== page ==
Told in a non-linear fashion in Tarantino-esque chapters, Sono’s film follows a woman investigator as she uncovers a gruesome crime scene in a notorious district with ‘love hotels'.  The investigation is unimportant and takes an unceremonious backseat.  Instead, we plunge head-on into a largely riveting story about a woman's descent into prostitution, not quite in the Vivre Sa Vie (1962) sense, but certainly much more depraved and disturbing. 

It starts off slowly, almost too innocuously as Izumi, a shy and innocent wife to an erotic writer of a husband who expresses little intimacy, gets entrapped by a modeling agency to do sensual—and then sexual—photography and videography.  She is played by Megumi Kagurazaka, who is not just Sono’s spouse, but also an adult video star.

Izumi’s spiral into hell is as shocking as her nonchalance towards selling her body to men, and her soul to an older career woman—an inspiring university professor by day, but a nymphomaniacal prostitute by night—whom she meets at her lowest moment, having been raped by a man with a fetish for balls that splatter pink paint. 

We get excellent, daring performances by the two women, who have no qualms baring all of their bodies and engaging in an almost never-ending array of sexual activities.  Dramatically, Guilty of Romance works to some extent, with several moments of suspense and revelation.  But I wished the entire film was more gripping—it kind of sags in the middle and the pacing could have been tighter.

Sono’s work, part of his ‘Hate’ trilogy that includes Love Exposure (2008) and Cold Fish (2010), is ultimately a study on sexual degradation, reverse-engineered to counter the objectification of women by having their bodies objectified—and commodified—to the extreme, leading to the embracement of feminism through the politics of the (female) body. 

Guilty of Romance treats the act of sex as the final nail in the coffin for men’s lecherous dominance.  For once, or perhaps in Sono’s world—once and for all, the woman has the last laugh.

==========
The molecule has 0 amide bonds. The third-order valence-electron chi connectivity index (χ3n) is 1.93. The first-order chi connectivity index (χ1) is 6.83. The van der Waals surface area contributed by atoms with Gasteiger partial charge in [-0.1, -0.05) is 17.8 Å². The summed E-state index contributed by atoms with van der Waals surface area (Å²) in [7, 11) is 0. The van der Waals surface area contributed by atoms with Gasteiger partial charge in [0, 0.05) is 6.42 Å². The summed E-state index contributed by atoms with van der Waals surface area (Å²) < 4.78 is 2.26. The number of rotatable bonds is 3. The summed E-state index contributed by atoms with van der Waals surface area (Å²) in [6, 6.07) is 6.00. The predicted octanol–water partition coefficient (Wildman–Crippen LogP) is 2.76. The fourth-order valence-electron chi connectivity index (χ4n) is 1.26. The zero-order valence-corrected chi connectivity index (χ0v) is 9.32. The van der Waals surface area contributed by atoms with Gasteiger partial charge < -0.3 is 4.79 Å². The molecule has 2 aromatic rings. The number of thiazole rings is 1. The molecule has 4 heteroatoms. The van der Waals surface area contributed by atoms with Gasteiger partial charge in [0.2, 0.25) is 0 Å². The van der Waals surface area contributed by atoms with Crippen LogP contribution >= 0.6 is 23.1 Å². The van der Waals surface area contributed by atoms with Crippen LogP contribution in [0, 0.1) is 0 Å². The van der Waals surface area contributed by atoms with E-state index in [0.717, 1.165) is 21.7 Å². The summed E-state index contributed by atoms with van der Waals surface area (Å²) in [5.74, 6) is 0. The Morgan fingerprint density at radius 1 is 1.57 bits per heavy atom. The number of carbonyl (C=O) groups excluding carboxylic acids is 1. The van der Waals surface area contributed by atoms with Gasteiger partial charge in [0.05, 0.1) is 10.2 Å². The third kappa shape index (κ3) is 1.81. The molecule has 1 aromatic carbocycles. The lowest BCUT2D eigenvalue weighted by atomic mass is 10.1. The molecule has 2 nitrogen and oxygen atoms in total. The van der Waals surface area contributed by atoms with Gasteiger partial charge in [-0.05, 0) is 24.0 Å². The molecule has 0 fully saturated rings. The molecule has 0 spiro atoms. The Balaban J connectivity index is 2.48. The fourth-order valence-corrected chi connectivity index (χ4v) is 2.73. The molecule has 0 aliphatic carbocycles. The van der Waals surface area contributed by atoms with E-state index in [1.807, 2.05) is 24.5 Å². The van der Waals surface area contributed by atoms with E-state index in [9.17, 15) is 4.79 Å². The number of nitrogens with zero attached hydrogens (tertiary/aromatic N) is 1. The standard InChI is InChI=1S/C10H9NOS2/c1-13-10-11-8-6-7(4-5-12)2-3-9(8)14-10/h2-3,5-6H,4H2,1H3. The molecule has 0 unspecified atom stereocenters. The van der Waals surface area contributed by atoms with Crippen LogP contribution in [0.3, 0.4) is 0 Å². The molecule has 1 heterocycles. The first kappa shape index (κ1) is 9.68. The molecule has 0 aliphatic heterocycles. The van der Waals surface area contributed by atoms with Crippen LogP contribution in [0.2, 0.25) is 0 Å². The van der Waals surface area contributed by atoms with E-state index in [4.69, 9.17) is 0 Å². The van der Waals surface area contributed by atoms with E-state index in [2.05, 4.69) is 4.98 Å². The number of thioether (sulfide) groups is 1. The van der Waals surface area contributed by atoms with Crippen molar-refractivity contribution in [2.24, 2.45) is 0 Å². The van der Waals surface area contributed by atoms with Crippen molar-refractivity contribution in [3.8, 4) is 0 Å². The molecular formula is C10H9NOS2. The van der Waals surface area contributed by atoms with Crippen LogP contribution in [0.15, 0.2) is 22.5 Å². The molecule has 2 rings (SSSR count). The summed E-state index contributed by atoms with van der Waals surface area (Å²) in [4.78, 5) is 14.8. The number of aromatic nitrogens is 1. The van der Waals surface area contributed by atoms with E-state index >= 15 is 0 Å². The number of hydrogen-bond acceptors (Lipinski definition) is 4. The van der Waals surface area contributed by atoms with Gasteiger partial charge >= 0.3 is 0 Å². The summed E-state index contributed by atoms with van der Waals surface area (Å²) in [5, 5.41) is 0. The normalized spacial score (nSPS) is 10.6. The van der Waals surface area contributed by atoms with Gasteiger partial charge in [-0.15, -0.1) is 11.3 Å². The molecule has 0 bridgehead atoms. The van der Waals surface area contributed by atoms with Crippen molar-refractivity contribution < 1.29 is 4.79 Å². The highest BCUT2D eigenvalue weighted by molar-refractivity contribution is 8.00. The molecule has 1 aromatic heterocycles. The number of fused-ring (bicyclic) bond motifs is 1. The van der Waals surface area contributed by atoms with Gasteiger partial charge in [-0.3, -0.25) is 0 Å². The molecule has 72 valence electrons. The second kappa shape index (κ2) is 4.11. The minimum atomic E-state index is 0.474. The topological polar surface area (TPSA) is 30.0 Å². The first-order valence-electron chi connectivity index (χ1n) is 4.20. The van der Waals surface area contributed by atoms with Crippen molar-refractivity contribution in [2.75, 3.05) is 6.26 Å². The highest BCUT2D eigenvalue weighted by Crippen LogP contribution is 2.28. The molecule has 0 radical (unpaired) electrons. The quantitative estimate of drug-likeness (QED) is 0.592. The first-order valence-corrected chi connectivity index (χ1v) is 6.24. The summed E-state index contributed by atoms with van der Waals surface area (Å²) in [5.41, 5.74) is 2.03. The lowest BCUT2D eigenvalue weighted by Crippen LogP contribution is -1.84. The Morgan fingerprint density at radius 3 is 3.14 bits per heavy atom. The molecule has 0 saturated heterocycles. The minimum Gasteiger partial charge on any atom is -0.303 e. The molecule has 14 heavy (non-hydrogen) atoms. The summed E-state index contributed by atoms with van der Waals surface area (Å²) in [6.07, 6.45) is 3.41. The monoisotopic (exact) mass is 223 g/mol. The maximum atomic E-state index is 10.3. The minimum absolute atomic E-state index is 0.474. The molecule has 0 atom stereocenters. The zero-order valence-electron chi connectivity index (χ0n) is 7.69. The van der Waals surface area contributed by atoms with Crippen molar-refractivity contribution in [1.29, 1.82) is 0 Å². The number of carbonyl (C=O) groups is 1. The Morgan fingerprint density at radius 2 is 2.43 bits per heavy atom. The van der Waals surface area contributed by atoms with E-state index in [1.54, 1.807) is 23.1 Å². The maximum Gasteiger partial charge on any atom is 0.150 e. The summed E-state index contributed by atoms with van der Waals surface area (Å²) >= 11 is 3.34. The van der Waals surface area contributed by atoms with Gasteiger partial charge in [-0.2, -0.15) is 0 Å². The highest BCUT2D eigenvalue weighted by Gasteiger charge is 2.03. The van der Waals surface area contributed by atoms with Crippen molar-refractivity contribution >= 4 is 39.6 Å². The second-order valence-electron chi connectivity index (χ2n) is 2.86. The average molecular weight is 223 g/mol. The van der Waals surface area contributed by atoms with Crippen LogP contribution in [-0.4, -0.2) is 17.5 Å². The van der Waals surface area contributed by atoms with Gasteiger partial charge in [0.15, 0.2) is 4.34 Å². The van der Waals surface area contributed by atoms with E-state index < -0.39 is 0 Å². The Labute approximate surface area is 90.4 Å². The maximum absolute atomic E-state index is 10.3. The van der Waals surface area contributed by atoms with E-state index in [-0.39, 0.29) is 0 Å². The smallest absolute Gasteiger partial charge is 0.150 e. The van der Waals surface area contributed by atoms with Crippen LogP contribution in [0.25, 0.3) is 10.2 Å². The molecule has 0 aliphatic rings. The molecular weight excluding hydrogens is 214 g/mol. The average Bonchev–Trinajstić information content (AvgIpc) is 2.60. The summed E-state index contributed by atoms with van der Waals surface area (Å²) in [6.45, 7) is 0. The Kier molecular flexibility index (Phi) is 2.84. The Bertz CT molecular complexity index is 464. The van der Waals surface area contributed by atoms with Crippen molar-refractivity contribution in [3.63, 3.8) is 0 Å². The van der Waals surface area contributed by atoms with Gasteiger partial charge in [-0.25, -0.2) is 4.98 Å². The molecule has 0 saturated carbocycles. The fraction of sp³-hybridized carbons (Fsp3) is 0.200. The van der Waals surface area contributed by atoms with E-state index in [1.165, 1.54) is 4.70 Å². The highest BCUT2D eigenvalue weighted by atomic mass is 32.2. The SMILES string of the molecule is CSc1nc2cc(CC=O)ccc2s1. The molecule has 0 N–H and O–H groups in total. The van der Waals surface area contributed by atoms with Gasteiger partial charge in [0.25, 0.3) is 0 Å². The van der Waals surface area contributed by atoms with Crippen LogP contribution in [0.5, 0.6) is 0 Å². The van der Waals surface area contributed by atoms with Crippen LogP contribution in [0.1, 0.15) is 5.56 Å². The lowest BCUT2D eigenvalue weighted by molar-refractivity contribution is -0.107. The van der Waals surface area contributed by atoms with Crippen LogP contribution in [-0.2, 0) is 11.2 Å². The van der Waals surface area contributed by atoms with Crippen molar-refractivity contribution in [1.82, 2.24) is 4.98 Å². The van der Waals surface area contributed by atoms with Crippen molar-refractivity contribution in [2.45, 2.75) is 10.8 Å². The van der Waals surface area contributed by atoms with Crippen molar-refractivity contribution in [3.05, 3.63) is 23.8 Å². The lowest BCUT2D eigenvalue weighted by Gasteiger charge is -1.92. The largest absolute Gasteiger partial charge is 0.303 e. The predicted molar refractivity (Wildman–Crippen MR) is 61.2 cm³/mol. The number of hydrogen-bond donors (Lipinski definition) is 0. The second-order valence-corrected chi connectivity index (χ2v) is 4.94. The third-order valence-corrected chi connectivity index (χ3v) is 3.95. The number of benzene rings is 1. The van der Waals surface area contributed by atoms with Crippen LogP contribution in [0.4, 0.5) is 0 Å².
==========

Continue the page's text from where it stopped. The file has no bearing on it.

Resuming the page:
Verdict:  Loads of explicit sex and misogyny wrapped in this study on sexual degradation and the politics of the (female) body, but wished it was more gripping.  

GRADE: B-






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Sunday, August 14, 2016

Goodbye, Dragon Inn (2003)

Review #1,339






THE SCOOP
Director:  Tsai Ming-liang
Cast:  Lee Kang-sheng, Chen Shiang-chyi, Kiyonobu Mitamura
Plot:  On a dark and wet night, a historic and regal Chinese cinema sees its final film.  Together with a small handful of souls they bid "Goodbye, Dragon Inn".

Genre:  Drama
Awards:  Won FIPRESCI Prize (Venice).
Runtime:  82min
Rating:  PG
International Sales:  HomeGreen Films

IN RETROSPECT (Spoilers: NO)
“No one goes to the movies anymore, and no one remembers us anymore.”

Anyone who is new to the works of Malaysian-born Taiwanese auteur Tsai Ming-liang would be hard-pressed to find a palatable entry point to his canon.  Many of his films are inaccessible in every sense of the word—boring as hell to the common folk, perhaps even too arthouse for purveyors of world cinema, and quite literally a tall order to find a copy with decent transfer, especially for his earlier films. 

So in that context, Goodbye, Dragon Inn presents itself as a welcoming sight.  It is about an old cinema coming to a close, screening its last film, King Hu's swordfighting classic Dragon Inn (1967), to an empty theater on a miserable rainy night.  A few people bother to turn up, including an old man and (presumably) his grandson, and a wandering Japanese tourist likely to be seeking refuge from the downpour.  Surely a movie about the movies would be the best place to start with Tsai?